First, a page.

On Quick and the Ed, a former Teach for America teacher in Baltimore writes about the system’s dysfunction, portrayed in this season of the TV series, The Wire. The HBO series started as a cop show featuring police fighting gangs in Baltimore but now focuses on teen-agers and their schools. (The writer-producer was a teacher for seven years and a police officer for 20 years.)
The show’s premiere shows a staff training meeting that’s real to life, writes Zachary Norris.
Educational consultants with six-figure salaries rattle off clever acronyms like IALAC (I Am Loved And Competent) in steamy August auditoriums and cafeterias. I mean really, how many teachers actually use that stuff? I know I never did. As the frustration of the teachers builds to a crescendo, the professional development meeting devolves into a gripe session about the student population and the hopelessness of their situation. This in itself is destructive, perpetuating negative stereotypes of students and lending to the apathy of teachers.
EdWahoo just started his first year of teaching in Arizona through TFA. He’s discovered a huge achievement gap.
Most of my fourth graders don’t know the meaning of simple words like “show” and “pair.” Most can’t do their 2s times-tables. Most read at least a grade level behind. Most have writing skills that could charitably be called atrocious. It’s a miracle that so many of them can find Arizona on a map, because they certainly can’t find anything else (but, to be fair, 7th graders were placing “Europe” in Oregon and “Greenland” in Montana).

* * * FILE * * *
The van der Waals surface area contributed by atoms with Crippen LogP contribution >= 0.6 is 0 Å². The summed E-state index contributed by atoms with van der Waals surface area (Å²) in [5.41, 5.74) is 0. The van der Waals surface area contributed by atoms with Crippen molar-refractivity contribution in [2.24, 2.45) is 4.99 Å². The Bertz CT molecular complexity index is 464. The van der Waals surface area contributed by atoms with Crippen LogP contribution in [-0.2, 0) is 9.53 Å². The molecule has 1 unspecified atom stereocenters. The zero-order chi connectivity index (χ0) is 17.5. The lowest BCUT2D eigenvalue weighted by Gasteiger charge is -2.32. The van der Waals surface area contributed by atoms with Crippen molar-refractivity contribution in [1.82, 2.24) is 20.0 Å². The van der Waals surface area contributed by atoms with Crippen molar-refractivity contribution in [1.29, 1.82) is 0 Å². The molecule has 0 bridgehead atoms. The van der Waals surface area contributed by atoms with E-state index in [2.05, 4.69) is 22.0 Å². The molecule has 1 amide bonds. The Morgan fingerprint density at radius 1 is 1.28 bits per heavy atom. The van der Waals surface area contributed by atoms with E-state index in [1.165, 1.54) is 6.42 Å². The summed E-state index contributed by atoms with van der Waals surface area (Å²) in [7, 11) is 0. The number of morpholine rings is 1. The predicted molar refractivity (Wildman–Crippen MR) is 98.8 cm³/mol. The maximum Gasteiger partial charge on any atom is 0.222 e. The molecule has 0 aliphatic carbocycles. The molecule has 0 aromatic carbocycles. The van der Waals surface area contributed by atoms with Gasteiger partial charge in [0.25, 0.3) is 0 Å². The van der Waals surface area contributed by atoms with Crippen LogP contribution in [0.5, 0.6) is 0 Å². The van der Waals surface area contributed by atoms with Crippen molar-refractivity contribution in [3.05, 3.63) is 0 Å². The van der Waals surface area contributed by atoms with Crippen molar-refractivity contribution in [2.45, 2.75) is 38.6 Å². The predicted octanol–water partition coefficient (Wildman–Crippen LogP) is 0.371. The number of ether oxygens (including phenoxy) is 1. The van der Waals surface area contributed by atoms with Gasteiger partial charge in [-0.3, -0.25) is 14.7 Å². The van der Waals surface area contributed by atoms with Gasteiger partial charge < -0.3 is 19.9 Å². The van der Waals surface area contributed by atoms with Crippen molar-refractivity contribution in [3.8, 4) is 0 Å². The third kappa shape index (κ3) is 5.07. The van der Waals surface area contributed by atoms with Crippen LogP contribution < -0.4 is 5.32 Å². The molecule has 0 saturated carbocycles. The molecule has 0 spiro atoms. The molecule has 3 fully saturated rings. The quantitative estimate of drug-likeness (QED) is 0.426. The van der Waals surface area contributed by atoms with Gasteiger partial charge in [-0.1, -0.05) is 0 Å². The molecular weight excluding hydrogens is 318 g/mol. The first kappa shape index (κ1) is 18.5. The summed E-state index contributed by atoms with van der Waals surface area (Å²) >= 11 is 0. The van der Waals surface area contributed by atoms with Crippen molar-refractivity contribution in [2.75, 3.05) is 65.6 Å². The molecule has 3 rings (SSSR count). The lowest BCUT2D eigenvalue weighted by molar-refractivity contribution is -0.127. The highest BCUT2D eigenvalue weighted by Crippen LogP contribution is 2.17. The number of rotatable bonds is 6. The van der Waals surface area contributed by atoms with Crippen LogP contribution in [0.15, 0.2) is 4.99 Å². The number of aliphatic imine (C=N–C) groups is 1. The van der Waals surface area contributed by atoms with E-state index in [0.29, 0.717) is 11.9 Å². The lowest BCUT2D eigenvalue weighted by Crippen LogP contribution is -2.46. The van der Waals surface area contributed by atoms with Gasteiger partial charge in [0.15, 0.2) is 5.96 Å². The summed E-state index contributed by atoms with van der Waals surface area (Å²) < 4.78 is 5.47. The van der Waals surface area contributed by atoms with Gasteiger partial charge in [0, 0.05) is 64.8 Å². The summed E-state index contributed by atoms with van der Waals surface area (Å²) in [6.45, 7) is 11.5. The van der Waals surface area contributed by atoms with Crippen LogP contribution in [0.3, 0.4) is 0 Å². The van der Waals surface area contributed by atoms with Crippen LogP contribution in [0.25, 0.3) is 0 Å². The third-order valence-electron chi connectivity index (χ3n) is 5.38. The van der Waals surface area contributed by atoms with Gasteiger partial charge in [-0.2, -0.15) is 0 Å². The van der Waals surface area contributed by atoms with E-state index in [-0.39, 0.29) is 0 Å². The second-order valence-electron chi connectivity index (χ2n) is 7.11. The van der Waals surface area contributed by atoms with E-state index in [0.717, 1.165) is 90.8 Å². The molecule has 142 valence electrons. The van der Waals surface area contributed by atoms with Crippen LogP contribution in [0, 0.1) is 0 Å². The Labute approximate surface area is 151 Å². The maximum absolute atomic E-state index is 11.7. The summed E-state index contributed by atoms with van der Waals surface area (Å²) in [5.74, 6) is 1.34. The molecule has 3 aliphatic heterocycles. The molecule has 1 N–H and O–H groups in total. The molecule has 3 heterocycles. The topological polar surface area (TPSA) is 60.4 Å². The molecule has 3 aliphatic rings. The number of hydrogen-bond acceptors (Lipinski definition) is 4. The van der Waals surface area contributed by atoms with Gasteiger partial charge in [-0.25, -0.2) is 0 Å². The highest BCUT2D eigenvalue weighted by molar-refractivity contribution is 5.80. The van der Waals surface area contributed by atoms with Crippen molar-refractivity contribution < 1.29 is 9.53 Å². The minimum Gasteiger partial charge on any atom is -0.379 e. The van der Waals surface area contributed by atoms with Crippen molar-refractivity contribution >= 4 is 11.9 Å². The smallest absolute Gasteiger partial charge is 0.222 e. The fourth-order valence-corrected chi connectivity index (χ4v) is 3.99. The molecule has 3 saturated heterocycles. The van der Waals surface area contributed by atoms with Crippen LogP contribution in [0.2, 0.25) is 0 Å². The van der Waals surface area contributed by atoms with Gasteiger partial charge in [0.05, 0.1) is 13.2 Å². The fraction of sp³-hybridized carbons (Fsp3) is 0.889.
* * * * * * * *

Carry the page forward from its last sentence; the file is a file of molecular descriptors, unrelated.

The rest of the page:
Then there’s the one non-special ed. nine-year-old who I last week taught to read the word “the.”
It’s not that they can’t do it. My kids are a bright, energetic, inquistive bunch. Nor is it that they have no prior knowledge — it’s just floating around in shards, unconnected to anything meaningful. I have to ask this question, though: If thirty students have gone through 4 years of many different schools and understand so little, isn’t that a sign that something has gone horribly wrong?
He also writes about the administravia that wastes teachers’ time, behavior problems, the primacy of test scores and underinvolved parents.